Link #31: The Acid in River Rio Tinto Is as Strong as the Acid in Your Stomach!
As explained earlier, the Spanish Armada of ships combined with the French under Napoleon Bonaparte fought a battle with the British naval juggernaut that was Admiral Nelson off the south western coast of Spain in Cape Trafalgar.
In the south western region of Spain is something that is far more dangerous than the Spanish Navy. We give you the River Rio Tinto which is almost as acidic as the acid in your stomach!
The Acid in the Red River Rio Tinto
It’s true. The acidity of water in River Rio Tinto varies between pH 1.7 and pH 2.5. That’s even more acidic than the acid in your stomach (gastric acid). The gastric acid ranges from pH 1.5 to pH 3.5 and is used for digesting food inside the stomach, particularly proteins and amino acids.
The River Rio Tinto originates from Andalusia’s mountains. Its acidic quality makes it unviable for humans to touch it for the fear of any number of health risks. The River Rio Tinto, however, has a rich history because it is also seen as a crucial component of the Bronze and Copper Ages.
Why is the Rio Tinto so Acidic?
The acidity of the Rio Tinto is a result of a number of things. The foremost of these is that it has been the site of mining for various human civilisations in history. It has been mined for a number of minerals such as iron, copper, gold and silver.
The Rio Tinto region was first identified and mined by the Tartessans and the Iberians in 3000 BC. As the Rio Tinto region became famous in the world, it drew other cultures as well. First to come were the Phoenicians in 2800 BP who were followed by the Romans in 2000 BP. Visigoths and Moors also mined there in 1600 BP and 1300 BP respectively.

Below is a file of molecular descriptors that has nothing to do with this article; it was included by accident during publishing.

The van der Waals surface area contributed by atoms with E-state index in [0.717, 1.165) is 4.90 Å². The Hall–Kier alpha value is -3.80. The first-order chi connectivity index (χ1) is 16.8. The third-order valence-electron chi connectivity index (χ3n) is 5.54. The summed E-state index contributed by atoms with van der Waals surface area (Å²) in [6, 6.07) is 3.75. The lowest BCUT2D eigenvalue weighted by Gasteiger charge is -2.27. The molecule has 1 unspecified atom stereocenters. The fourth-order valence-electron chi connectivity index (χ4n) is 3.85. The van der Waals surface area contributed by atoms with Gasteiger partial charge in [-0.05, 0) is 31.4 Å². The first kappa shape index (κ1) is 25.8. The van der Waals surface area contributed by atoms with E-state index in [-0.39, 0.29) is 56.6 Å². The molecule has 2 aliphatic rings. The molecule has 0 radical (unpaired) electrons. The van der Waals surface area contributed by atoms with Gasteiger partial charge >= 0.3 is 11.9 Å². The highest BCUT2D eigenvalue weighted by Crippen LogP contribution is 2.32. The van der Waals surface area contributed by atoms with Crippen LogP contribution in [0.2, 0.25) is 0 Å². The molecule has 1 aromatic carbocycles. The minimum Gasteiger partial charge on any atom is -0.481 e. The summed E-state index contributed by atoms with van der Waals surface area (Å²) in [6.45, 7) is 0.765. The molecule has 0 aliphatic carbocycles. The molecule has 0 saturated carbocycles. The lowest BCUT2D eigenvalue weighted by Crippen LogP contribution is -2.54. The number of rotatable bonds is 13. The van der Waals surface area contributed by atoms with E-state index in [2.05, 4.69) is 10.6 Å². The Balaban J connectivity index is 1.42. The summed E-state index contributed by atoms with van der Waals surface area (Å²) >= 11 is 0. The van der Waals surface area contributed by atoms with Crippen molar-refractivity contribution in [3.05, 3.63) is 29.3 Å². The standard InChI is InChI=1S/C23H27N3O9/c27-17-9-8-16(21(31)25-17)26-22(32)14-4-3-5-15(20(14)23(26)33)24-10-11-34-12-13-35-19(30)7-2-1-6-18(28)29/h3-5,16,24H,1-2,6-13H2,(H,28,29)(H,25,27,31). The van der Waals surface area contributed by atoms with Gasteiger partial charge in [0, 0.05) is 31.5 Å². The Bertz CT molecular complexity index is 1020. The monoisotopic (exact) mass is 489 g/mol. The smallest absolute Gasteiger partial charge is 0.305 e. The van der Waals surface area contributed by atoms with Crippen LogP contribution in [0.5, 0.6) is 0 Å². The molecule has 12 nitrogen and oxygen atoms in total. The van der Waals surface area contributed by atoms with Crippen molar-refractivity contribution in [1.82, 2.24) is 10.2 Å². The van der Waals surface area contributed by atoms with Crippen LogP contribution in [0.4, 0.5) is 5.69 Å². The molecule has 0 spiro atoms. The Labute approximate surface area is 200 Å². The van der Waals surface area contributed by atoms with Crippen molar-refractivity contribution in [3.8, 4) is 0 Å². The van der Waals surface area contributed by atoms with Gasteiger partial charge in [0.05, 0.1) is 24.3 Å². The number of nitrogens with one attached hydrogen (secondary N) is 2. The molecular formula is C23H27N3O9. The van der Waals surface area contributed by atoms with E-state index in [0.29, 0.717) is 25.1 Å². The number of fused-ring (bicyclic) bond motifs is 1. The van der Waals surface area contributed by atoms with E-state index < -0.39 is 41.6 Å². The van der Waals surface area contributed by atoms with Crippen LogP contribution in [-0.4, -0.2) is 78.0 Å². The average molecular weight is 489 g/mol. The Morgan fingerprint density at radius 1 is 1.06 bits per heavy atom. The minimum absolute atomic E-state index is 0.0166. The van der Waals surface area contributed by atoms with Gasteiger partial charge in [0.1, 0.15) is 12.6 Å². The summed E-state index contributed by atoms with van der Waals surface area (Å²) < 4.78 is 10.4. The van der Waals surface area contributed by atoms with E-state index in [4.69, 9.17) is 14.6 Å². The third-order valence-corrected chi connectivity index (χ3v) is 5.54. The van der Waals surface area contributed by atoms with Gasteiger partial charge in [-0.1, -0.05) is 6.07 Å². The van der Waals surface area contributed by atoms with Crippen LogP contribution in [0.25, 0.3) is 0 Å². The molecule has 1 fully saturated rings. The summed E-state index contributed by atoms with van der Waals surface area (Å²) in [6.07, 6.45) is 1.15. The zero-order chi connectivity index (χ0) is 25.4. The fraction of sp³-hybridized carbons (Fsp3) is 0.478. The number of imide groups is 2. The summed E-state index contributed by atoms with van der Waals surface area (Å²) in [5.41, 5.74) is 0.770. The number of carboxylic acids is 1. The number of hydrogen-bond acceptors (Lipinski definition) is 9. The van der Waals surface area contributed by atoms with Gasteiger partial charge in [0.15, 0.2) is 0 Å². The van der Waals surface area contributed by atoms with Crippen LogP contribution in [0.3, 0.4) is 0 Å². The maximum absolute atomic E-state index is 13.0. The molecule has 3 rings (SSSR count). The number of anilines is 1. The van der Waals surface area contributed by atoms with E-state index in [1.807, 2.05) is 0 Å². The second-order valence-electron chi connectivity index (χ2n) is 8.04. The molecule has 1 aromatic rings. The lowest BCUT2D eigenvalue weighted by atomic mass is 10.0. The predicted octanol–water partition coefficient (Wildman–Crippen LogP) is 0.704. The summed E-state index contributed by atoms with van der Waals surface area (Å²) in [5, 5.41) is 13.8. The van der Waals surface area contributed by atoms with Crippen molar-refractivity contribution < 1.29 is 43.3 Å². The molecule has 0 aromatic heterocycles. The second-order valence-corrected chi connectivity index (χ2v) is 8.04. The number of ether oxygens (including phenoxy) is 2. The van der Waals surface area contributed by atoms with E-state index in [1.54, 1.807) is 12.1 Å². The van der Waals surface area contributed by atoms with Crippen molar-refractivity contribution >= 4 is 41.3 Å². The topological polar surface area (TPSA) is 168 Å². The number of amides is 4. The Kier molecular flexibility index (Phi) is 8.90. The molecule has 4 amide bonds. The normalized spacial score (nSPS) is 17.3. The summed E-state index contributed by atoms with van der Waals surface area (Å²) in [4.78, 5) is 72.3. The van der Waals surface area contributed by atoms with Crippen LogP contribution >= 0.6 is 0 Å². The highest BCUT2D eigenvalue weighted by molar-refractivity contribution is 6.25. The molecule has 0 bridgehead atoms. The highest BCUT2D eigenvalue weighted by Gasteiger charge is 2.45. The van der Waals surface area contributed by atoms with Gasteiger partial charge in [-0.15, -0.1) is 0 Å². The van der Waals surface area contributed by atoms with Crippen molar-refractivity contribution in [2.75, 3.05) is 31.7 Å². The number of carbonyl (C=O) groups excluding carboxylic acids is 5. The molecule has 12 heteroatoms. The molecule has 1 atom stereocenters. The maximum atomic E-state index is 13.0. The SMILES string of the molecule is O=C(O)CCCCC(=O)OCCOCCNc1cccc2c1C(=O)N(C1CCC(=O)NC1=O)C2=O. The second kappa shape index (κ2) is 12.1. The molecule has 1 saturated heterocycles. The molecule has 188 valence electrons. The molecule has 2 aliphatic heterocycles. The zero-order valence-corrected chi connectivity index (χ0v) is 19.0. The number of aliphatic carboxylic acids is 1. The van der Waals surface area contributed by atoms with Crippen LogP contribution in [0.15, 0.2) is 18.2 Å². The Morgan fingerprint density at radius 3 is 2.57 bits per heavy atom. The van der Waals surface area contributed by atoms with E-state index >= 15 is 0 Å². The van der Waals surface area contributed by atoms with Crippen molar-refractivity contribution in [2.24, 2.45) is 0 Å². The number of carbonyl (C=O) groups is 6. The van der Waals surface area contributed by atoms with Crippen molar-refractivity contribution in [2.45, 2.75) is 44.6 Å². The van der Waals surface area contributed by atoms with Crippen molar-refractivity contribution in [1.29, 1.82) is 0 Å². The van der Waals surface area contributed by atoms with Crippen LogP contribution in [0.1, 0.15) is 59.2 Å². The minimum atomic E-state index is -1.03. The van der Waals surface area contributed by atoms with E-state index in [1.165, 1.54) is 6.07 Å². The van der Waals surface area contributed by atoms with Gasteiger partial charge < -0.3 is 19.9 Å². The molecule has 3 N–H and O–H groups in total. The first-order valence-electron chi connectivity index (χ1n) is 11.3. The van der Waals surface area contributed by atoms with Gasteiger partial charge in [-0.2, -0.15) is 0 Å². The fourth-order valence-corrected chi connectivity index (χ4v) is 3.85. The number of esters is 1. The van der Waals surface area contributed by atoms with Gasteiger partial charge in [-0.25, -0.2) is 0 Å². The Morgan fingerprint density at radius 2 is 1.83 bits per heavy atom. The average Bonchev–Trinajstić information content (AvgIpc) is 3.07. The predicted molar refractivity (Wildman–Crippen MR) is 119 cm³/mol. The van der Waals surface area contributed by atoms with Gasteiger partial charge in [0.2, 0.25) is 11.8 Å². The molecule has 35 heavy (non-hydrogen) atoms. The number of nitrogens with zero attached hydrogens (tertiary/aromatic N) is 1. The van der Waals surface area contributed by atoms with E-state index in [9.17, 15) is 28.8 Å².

In case you’re wondering what BP is, it stands for Before Present. This unit of measuring time is used when the time period cannot be recognised by radiocarbon dating.
As the region was mined, mining related waste was dumped into the river which made it acidic and also gave it its distinctive red colour.
Bacteria Live in That Acid!
In recent years, evidence has been discovered that states that the acidity of the Rio Tinto is a result of more than human mining. In fact, scientists now believe that the real culprits for the acidity of the Rio Tinto are bacteria which live under its surface.
These are unique bacteria in the water that feed on the sulphide and iron minerals in rocks on the riverbed of the Rio Tinto by the process of oxidisation. Because of these organisms, scientists from all over the world have compared the environment of the Rio Tinto to those of Mars and Europa, which is a moon of Jupiter.
In fact, currently, the organisms in Rio Tinto are being studied by astrobiologists (people who study life in space). These astrobiologists believe that studying the bacteria in Rio Tinto will give them insights into the existence of life in extreme conditions in space and how it would function.
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